Jonah and the Very Big Fish

“How Great Thou Art”

Art Workshop

 

Summary of Lesson Activities:

Making a Thaumatrope of Jonah and the Great Fish

 

Lesson Objectives:

  • The story of Jonah
  • That God loves us even when we turn away from Him
  • God never turns away from us.
  • Jonah stayed in the whale for 3 days like Jesus stayed in the tomb for 3 days.
  • How to make a THAUMATROPE (pronounced thomma - trope) a simple animation device which the kids will create to make Jonah appear as if he is in the fish.

A Thaumatrope is a disk or card with a picture on each side is attached to two pieces of string. When the strings are twirled quickly between the fingers the two pictures appear to combine into a single image due to persistence of vision.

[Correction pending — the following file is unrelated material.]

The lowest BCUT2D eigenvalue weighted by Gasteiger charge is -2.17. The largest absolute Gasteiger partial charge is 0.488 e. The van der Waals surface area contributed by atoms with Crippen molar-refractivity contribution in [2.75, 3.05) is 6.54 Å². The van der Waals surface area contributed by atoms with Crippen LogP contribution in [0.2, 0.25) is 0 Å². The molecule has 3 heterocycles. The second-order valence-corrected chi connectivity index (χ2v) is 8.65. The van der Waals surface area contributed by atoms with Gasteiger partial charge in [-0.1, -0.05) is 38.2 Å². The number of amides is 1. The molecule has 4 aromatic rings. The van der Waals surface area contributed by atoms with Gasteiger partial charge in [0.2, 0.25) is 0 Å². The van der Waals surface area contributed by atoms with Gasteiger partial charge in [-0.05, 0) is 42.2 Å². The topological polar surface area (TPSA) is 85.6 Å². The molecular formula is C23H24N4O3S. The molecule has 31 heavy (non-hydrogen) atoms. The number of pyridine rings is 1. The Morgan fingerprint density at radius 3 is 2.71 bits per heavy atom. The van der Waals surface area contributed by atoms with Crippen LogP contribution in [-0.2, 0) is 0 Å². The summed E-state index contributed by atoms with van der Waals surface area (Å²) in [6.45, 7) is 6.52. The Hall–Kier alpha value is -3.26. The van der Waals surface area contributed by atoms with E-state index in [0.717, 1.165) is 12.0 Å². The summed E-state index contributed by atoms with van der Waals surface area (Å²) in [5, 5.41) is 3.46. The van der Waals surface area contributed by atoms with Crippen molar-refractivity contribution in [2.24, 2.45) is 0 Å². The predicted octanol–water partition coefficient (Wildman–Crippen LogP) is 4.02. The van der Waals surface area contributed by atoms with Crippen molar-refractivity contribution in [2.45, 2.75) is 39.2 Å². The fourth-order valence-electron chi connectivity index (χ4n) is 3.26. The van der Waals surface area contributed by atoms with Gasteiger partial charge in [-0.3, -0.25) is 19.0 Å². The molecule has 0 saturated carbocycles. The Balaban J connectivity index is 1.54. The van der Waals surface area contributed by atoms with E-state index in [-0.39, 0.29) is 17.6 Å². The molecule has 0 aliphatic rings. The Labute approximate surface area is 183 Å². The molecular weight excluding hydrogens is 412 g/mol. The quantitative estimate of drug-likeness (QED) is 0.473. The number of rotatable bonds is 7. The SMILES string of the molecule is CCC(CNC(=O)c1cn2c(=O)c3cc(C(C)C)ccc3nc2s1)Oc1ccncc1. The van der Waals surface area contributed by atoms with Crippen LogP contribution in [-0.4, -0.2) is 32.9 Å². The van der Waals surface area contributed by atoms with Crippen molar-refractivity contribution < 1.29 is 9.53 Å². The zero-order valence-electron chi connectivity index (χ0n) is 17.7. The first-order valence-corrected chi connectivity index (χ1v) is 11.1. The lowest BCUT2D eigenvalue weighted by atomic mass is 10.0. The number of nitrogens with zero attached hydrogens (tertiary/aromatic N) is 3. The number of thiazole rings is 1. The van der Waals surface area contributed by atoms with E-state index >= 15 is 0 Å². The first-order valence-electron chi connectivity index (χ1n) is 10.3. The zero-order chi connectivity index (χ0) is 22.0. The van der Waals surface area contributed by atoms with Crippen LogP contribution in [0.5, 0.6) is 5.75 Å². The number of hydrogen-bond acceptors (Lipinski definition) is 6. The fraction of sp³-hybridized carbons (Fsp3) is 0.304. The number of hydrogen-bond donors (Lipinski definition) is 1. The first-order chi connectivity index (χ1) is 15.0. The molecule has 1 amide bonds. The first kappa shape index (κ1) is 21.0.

Leader Preparation:

  • Read the scripture passage and Bible background
  • Familiarize yourself with the lesson and how to do the project
  • Gather the materials.

Supplies List:

  • ARCH Book, Jonah and the Very Big Fish
  •  Rubber bands – 2 for each student
  • 5 inch white cardboard circles (poster board) one for each student – (borrow a “circle cutter’ from a scrap booker)
  • Pictures of Jonah and Great Fish (pre-made for kids to cut out and color)
  • Markers/crayons to color the pictures
  • Glue


 

Presentation


Opening-Welcome and Lesson Introduction:

Welcome the children and the shepherd as they arrive. SAY: We are continuing with the theme, “Come Join the Circle,” and the character that is going to join our circle this month is Jonah. Have any of you heard of Jonah? (Allow time for a few comments.) Let’s begin with a word of prayer.